BREVE presents Conversations - Baroque Sonatas from Italy, France, and Germany
Deborah Booth, recorder & traverso
Stephen Rapp, harpsichord & organ
Maxine Neuman, baroque cello
Lisa Terry, viola da gamba
Rachel Begley, baroque bassoon
Conversations explores music of the 17th and 18th centuries from Italy, France, and Germany on original instruments - recorders, flutes, harpsichord, organ, cello, viola da gamba, and bassoon.
Each piece has sparked a unique musical conversation of its own. Deborah Booth and Stephen Rapp perform as an organ-recorder duo, and also invite three other musicians to join in; the result is an intricate tapestry of sound combinations. Treble instruments are carefully chosen to enhance the music, picked from a selection of recorders and baroque flutes. Even the basso continuo is tailored to the repertoire to lend variety: cello and harpsichord for the Telemann works, viola da gamba and harpsichord (in deference to French practice of the time) for the Hotteterre, solo organ for the early 17th century Italian Castello, bassoon and harpsichord in the Mancini. This multifaceted approach provides a richly colorful realization of each score.
BREVE, the name of the ensemble, refers to the essence of great musicmaking—its heartbeat. (While the term is known nowadays primarily as a tempo marking, alla breve, it originally defined the tactus, or pulse, and was used as a single beat note in standard music notation (insert Breve).
Originally conceived as a duo, BREVE regularly includes additional performers, a flexibility that allows it to embrace a varied repertoire. Based in New York City since 1985, the group has toured the United States, Mexico, and Europe, offering unique programs of music from many eras on authentic instruments, in historically informed style. In addition to playing music from the Renaissance, Baroque, and Classical eras, BREVE has commissioned new works by contemporary composers for its modern instrument combinations.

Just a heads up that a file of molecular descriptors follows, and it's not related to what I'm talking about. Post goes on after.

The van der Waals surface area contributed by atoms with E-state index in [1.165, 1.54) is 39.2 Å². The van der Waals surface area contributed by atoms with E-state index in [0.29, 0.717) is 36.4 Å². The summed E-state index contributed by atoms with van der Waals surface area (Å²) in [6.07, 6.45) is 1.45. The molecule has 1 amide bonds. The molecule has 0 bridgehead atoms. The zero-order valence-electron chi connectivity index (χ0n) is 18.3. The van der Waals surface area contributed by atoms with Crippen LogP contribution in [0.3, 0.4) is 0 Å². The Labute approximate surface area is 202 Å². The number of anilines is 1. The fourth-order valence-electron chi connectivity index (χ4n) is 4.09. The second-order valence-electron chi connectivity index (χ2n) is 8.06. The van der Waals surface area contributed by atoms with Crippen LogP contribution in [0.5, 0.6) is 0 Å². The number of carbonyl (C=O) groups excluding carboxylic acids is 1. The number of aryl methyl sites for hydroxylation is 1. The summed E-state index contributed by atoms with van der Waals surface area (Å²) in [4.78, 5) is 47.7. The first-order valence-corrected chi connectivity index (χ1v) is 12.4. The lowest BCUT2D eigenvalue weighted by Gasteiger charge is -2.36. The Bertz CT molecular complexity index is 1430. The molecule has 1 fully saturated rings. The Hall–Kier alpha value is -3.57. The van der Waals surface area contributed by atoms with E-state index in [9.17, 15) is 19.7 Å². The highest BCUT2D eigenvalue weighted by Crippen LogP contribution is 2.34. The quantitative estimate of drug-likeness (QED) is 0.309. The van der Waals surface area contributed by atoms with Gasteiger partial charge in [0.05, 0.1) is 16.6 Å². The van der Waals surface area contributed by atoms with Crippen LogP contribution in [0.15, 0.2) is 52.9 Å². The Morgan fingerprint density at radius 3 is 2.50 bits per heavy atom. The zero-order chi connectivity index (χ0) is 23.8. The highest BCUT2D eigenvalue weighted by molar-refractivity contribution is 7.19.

Georg Philipp Telemann (1681-1767) is listed in the Guinness Book of Records as the most prolific composer in history—over three thousand known compositions. After close to a century spent in near-obscurity, his popularity with modern audiences has steadily increased as the diversity and quality of his works becomes more known.
Officially, Telemann worked in a series of churches in Leipzig, Sorau (now Poland), Eisenach (where he very probably knew another choirmaster, a certain J. S. Bach), Frankfurt, and Hamburg. But his musical interests refused to remain in the sacred sphere: he presented secular concerts, organized student Collegiums, and juxtaposed his cantatas and oratorios with theatrical compositions, even opera. This repeatedly got him into trouble with church officials, who complained that such performances incited “lasciviousness.” His usual response was a threat to resign his post and go where he, and his musical activities, would be more welcome. This made him a trailblazer, helping to break down the barriers between sacred and secular music. Telemann also helped to redefine the role of the professional musician by self-publishing many of his own collections, setting an important precedent regarding music as the intellectual property of its creator.